Now, in order to understand this game, let us first talk about Akhilesh Yadav.
What if Rahul Takes the Credit?
During the Bharat bandh, the Samajwadi Party staged demonstrations against corruption, anti-farmer policies, and various other issues in several districts. By doing so, they seemed to be associated with the bandh, even while not being completely involved. But there is no doubt that if the SP had openly joined the bandh, UP would have dominated the headlines, especially because SP workers are usually more aggressive when they take out bandhs.
But on 10 September, contrary to its nature, the SP exercised restraint. Clearly, the Congress would have gotten all the credit for the bandh’s success as they were the ones who called for it in the first place. If that had happened, it would have given the Congress, which is barely visible in the state, a major boost. This would not augur well for the SP-BSP – both of them know that the stronger the Congress gets, the more it will aspire to a higher number of seats.
Why Has Mayawati Gone Against the Congress?
The BSP was totally absent from the bandh. To be fair, the BSP seldom takes issues to the streets. The last time BSP demonstrated on the streets was around two years back to protest BJP’s Dayashankar Singh, who had made derogatory comments about Mayawati.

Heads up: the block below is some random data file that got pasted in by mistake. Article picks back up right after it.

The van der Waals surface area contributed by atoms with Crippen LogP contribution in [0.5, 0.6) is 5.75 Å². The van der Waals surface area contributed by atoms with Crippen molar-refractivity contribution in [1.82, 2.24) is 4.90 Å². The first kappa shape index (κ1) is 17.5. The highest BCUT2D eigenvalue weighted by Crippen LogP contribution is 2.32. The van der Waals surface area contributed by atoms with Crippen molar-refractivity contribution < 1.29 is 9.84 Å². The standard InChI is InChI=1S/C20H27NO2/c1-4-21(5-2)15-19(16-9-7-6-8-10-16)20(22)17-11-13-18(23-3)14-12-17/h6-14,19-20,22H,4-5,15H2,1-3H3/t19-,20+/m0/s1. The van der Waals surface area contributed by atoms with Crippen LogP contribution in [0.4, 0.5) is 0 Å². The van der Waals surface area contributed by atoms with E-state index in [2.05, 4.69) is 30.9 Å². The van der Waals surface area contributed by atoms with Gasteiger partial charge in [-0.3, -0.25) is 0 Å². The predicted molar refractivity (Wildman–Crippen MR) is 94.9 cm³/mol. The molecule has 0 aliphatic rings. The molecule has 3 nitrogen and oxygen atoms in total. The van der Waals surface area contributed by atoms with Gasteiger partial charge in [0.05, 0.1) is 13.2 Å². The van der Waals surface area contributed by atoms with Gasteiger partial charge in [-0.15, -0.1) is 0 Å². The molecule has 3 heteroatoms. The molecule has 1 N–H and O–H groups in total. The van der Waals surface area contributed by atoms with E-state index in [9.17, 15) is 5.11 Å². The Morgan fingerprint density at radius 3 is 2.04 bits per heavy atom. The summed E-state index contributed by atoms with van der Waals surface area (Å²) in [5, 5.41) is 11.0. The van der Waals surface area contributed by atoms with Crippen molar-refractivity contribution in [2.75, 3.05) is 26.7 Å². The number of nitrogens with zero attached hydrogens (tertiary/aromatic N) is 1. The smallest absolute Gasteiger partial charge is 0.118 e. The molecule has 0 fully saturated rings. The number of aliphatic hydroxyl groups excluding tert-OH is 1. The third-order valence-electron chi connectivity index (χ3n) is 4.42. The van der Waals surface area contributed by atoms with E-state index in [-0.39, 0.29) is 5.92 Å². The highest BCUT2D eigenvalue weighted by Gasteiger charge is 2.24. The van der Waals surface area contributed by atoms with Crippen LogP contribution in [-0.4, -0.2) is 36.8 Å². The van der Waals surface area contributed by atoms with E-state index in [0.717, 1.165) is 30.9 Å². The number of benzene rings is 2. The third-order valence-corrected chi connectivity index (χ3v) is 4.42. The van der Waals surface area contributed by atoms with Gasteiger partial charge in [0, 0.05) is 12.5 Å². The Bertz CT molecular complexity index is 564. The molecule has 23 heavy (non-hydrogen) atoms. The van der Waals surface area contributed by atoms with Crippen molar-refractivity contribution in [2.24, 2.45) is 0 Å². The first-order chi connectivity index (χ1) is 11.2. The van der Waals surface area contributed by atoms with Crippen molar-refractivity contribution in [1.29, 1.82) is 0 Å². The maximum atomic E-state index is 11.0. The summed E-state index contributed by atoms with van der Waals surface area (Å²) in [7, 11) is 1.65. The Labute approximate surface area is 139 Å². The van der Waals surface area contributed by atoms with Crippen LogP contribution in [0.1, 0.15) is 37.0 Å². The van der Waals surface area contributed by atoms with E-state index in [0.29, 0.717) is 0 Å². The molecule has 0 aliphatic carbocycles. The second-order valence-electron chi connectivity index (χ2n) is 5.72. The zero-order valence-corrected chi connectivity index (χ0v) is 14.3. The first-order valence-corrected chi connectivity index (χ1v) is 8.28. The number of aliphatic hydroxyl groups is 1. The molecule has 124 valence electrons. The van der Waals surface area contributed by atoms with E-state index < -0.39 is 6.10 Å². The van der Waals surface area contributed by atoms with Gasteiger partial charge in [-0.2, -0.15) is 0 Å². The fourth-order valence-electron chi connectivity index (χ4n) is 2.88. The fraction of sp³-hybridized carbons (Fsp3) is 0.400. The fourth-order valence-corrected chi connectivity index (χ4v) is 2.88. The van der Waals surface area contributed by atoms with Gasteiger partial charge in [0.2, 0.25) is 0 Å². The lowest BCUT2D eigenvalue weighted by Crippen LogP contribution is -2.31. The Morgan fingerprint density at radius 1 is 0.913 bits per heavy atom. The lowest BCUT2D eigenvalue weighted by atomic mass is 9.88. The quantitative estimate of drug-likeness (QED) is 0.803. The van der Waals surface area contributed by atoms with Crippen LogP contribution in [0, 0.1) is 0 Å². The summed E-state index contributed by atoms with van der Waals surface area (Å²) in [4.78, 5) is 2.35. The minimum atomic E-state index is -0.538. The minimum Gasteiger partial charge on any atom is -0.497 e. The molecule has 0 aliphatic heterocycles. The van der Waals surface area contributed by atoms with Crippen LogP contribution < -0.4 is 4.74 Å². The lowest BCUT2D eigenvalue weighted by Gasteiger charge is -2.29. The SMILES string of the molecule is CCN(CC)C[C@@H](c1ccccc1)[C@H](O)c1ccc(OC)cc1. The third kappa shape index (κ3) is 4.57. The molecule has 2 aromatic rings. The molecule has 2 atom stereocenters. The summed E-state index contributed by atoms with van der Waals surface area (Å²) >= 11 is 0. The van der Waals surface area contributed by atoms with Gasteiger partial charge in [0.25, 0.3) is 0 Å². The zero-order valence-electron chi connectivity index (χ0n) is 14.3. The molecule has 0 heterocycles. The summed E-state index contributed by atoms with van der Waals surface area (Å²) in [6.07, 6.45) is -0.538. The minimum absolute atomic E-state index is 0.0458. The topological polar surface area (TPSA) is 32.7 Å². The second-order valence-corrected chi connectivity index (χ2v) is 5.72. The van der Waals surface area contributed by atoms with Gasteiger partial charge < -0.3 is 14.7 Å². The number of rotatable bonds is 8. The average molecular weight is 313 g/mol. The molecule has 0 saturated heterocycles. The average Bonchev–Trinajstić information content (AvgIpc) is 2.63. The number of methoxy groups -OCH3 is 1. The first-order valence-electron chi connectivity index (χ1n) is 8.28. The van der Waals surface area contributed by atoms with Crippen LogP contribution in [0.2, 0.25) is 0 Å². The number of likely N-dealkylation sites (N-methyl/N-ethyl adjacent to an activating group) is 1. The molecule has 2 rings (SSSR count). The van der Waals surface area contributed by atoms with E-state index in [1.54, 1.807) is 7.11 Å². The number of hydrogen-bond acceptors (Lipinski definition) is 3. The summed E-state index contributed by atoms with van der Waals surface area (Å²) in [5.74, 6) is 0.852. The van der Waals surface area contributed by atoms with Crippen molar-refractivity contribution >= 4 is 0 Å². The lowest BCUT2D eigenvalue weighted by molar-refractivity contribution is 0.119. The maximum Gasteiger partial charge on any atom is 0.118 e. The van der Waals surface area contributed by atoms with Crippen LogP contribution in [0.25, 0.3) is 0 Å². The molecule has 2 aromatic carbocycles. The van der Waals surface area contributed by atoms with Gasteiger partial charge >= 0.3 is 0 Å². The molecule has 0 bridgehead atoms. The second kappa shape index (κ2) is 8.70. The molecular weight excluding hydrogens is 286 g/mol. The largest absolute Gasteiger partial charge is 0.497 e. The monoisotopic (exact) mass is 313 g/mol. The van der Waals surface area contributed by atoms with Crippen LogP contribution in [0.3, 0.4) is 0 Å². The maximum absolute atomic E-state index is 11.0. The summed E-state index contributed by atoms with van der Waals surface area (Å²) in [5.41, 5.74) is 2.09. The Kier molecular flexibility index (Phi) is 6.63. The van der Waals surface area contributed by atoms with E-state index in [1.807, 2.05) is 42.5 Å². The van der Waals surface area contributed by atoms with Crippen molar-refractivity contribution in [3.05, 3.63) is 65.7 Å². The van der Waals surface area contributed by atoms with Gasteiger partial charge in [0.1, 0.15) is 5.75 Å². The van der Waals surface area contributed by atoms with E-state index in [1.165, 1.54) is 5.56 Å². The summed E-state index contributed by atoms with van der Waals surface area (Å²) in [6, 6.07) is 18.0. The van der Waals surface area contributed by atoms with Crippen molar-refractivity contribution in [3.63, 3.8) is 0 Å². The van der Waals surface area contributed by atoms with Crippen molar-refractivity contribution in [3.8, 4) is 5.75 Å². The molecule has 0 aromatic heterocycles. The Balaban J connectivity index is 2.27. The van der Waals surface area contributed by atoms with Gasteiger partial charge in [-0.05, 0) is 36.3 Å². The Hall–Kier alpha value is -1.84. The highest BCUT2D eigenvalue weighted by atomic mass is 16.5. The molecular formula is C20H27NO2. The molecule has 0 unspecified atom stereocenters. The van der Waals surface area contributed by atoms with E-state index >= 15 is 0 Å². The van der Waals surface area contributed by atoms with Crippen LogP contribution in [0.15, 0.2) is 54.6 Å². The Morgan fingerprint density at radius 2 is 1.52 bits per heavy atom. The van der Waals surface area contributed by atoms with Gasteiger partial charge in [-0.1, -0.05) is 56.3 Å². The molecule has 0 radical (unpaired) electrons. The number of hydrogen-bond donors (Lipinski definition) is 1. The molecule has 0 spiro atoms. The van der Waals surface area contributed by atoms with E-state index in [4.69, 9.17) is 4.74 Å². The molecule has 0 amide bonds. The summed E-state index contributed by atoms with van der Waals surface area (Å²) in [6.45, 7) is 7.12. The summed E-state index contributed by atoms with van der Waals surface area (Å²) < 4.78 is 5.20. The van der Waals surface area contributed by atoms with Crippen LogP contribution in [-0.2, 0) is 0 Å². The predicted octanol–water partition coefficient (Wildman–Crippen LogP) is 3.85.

So it wasn’t surprising that the BSP did not join the protests. What was surprising though was that Mayawati openly opposed the bandh on its second day, 11 September. This does not bode well for the alliance’s future. The question is: Why did Mayawati do this?
The Reason for Mayawati’s Anger
- Congress’ dilly-dallying attitude to the coalition: Before the general elections, assembly elections are to be held in three major states – Rajasthan, Madhya Pradesh and Chhattisgarh. While there are talks of a coalition going on between the two parties in these states, the Congress’ attitude is not believed to be up to the BSP’s expectations.
- UP’s political landscape: The BSP and the SP enjoy equal status in UP. Meanwhile, the Congress is close to non-existent. If the Congress manages to increase its strength with the support of the BSP and the SP, then its bargaining power will increase. Mayawati doesn’t want that happen.
- The fear of CBI: The BJP is also well aware of the fact that if they want to come back to power in 2019, then Mayawati needs to be kept away from the opposition coalition. That is probably why her old files have been opened.
When Mayawati was the chief minister, a scam worth Rs 1,179 crore came to light which involved the sale of 21 sugar mills in 2010-11. On 12 April this year, the Yogi government handed over the case to the CBI for investigation. An FIR against Mayawati could be filed anytime now.
All in all, it can be said that the Congress’ bandh was both successful as well as unsuccessful – unsuccessful because it has exposed the weak links in the alliance forming against the BJP.
(This story was originally published on Quint Hindi. It has been translated by Mariam Shaheen and Kabir Upmanyu.)